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December 16, 2010 1:19 am
A tropical downpour bathes Bisunzu Kamunono’s field but all is already lost. “Look at it,” the 59-year-old Congolese farmer sighs, brandishing a withered root. “The whole plot has gone bad.”
Mr Kamunono has already fled the armed groups that rampage across the Democratic Republic of Congo eastern region. Now he and the nine children of his household face a different, silent enemy: the dreaded mosaic virus.
The first sign of an attack is a yellow pattern spreading across the leaves of cassava plants, the region’s staple crop. Starved of nutrients, the roots below, which would otherwise be pounded into a stodgy ball that forms the basis of almost every meal, do not grow. Each lost crop worsens a food crisis in a country where, according to UN figures, 69 per cent go hungry, the world’s highest figure.
In Bunyakiri, a region of 150,000 people where Mr Kamunono’s hamlet of Miowy is situated, four in five plots are affected by the mosaic virus, according Action Against Hunger/ACF International, an anti-malnutrition charity and beneficiary of the Financial Times’ seasonal appeal.
But mosaic can be stopped. In a world where almost 1bn people do not have enough to eat, and with population growth projected to outstrip agricultural output, campaigns against crop diseases are progressing well. Over 20 years a co-ordinated vaccination programme has largely eradicated rinderpest, an affliction that laid waste to cattle for millennia. In Africa, cassava – arguably the continent’s single most important crop – fell prey to mealybug until it was countered by an imported South American wasp. Mosaic ran amok until 1977, when Nigerian scientists bred resistant bulbs.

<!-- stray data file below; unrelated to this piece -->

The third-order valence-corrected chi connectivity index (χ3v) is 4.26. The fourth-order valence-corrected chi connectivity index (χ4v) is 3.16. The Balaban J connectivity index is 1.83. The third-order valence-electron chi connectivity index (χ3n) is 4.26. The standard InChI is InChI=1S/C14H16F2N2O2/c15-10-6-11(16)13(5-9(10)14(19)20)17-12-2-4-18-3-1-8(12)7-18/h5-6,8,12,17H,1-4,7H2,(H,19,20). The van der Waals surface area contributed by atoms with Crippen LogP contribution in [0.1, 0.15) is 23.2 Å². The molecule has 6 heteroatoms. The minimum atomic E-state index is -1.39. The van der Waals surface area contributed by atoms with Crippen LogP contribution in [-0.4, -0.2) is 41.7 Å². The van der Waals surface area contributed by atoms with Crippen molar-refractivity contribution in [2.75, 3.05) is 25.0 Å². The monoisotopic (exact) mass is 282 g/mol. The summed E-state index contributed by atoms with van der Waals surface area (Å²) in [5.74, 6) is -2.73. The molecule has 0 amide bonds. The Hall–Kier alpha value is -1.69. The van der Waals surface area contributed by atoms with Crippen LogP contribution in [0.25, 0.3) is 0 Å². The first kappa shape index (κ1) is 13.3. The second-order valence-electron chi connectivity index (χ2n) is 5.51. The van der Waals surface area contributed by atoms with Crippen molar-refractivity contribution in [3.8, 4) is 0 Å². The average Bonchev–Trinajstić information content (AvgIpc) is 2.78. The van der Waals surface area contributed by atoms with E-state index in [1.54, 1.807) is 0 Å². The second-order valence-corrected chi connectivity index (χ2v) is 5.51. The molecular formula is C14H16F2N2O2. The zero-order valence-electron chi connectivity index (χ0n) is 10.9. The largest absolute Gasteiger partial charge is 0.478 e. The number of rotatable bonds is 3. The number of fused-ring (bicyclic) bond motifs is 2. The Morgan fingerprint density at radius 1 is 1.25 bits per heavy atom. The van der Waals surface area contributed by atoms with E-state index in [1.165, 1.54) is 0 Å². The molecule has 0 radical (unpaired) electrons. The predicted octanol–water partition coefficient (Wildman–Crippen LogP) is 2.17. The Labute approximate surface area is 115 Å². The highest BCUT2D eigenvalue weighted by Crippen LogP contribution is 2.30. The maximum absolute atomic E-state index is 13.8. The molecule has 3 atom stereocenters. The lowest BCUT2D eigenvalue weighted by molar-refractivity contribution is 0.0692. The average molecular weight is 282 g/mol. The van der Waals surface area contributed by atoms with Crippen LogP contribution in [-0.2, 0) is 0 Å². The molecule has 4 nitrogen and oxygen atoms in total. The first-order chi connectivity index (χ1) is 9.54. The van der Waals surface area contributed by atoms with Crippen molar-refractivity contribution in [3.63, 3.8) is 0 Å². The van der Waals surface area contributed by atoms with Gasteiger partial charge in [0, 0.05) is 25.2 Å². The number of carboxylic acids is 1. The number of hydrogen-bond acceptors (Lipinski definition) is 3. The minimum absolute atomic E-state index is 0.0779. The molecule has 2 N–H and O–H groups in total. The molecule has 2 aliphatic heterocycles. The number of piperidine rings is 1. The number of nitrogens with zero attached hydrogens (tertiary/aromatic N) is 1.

With the twin scourges brought under control, cassava production in sub-Saharan Africa has almost tripled in the 40 years from the early 1960s, according to the Washington-based International Food Policy Research Institute. The increase is enough to feed 29m people each year.
However, persuading subsistence farmers to take a gamble on a new bulb is not always easy. Since August last year ACF has distributed 618,000 metres of mosaic-resistant bulbs, almost equivalent to the distance from Brussels to Berlin. But only about 10 per cent of the area’s land is planted with them, estimates Jean-Paul Nshombo, assistant head of ACF’s local food security programme.
For his teams, the best way to cajole cultivators into making the switch is to demonstrate that crops can be grown from the new bulbs.
“When they arrived and told us about the new bulbs, I hesitated,” recalls Furaha Faraja, 36. But her crops had been wasted by mosaic as often as three times a year. She had little to lose. Today, dressed in her best outfit – a loud two-piece suit covered with decorations celebrating the 50th anniversary of Congo’s independence from Belgium – she beams as she wrestles a whopping root out of the ground.
Her plot, in the valley where Mr Kamunono also farms, groans with the lush angular leaves of healthy cassava plants.
A bumper crop makes a dramatic difference. The diet of the poorest people in eastern Congo consists mostly of cassava, occasionally garnished with the crop’s leaves. The repast has little nutritional value.
Yet by selling the surplus, Ms Faraja can afford a little variation – a few beans, some fish. As a result, her six children are less likely to join those stricken by malnutrition at the nearby hospital. There is even enough cash left over to cover school fees.
Mr Kamunono, for one, is persuaded of the merits of the new bulbs. “Next year,” he says, ruefully eyeing his neighbour’s heap of chunky roots, “I’m going to plant this.”
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